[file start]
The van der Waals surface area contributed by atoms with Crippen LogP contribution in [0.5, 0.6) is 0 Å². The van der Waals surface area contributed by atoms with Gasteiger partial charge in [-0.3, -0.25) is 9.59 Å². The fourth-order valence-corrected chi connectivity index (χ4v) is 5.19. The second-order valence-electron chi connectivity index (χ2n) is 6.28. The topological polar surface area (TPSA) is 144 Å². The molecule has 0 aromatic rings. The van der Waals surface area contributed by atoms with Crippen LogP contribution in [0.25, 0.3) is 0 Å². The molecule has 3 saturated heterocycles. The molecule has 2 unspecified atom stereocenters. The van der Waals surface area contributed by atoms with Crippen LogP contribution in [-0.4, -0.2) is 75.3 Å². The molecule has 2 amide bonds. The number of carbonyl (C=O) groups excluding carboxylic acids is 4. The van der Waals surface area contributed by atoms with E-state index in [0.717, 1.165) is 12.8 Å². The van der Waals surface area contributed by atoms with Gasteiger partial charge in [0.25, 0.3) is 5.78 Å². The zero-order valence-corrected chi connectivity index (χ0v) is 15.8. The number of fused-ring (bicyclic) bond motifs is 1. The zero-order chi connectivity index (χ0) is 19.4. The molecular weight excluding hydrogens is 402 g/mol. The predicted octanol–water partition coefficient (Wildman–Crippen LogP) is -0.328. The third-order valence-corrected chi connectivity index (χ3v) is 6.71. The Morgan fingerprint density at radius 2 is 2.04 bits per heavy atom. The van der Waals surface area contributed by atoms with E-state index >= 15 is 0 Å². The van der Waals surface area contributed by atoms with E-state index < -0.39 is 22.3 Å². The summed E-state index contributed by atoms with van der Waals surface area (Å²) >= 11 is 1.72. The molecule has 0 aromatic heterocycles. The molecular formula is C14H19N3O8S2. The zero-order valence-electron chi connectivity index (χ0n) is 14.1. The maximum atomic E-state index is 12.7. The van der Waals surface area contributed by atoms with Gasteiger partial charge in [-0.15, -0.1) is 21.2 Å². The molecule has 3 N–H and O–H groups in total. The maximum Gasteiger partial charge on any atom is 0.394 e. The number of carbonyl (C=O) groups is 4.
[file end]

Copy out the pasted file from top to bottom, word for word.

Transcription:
The van der Waals surface area contributed by atoms with Crippen LogP contribution in [0.5, 0.6) is 0 Å². The van der Waals surface area contributed by atoms with Gasteiger partial charge in [-0.3, -0.25) is 9.59 Å². The fourth-order valence-corrected chi connectivity index (χ4v) is 5.19. The second-order valence-electron chi connectivity index (χ2n) is 6.28. The topological polar surface area (TPSA) is 144 Å². The molecule has 0 aromatic rings. The van der Waals surface area contributed by atoms with Crippen LogP contribution in [0.25, 0.3) is 0 Å². The molecule has 3 saturated heterocycles. The molecule has 2 unspecified atom stereocenters. The van der Waals surface area contributed by atoms with Crippen LogP contribution in [-0.4, -0.2) is 75.3 Å². The molecule has 2 amide bonds. The number of carbonyl (C=O) groups excluding carboxylic acids is 4. The van der Waals surface area contributed by atoms with E-state index in [0.717, 1.165) is 12.8 Å². The van der Waals surface area contributed by atoms with Gasteiger partial charge in [0.25, 0.3) is 5.78 Å². The zero-order valence-corrected chi connectivity index (χ0v) is 15.8. The number of fused-ring (bicyclic) bond motifs is 1. The zero-order chi connectivity index (χ0) is 19.4. The molecular weight excluding hydrogens is 402 g/mol. The predicted octanol–water partition coefficient (Wildman–Crippen LogP) is -0.328. The third-order valence-corrected chi connectivity index (χ3v) is 6.71. The Morgan fingerprint density at radius 2 is 2.04 bits per heavy atom. The van der Waals surface area contributed by atoms with E-state index >= 15 is 0 Å². The van der Waals surface area contributed by atoms with E-state index < -0.39 is 22.3 Å². The summed E-state index contributed by atoms with van der Waals surface area (Å²) >= 11 is 1.72. The molecule has 0 aromatic heterocycles. The molecular formula is C14H19N3O8S2. The zero-order valence-electron chi connectivity index (χ0n) is 14.1. The maximum atomic E-state index is 12.7. The van der Waals surface area contributed by atoms with Gasteiger partial charge in [-0.15, -0.1) is 21.2 Å². The molecule has 3 N–H and O–H groups in total. The maximum Gasteiger partial charge on any atom is 0.394 e. The number of carbonyl (C=O) groups is 4.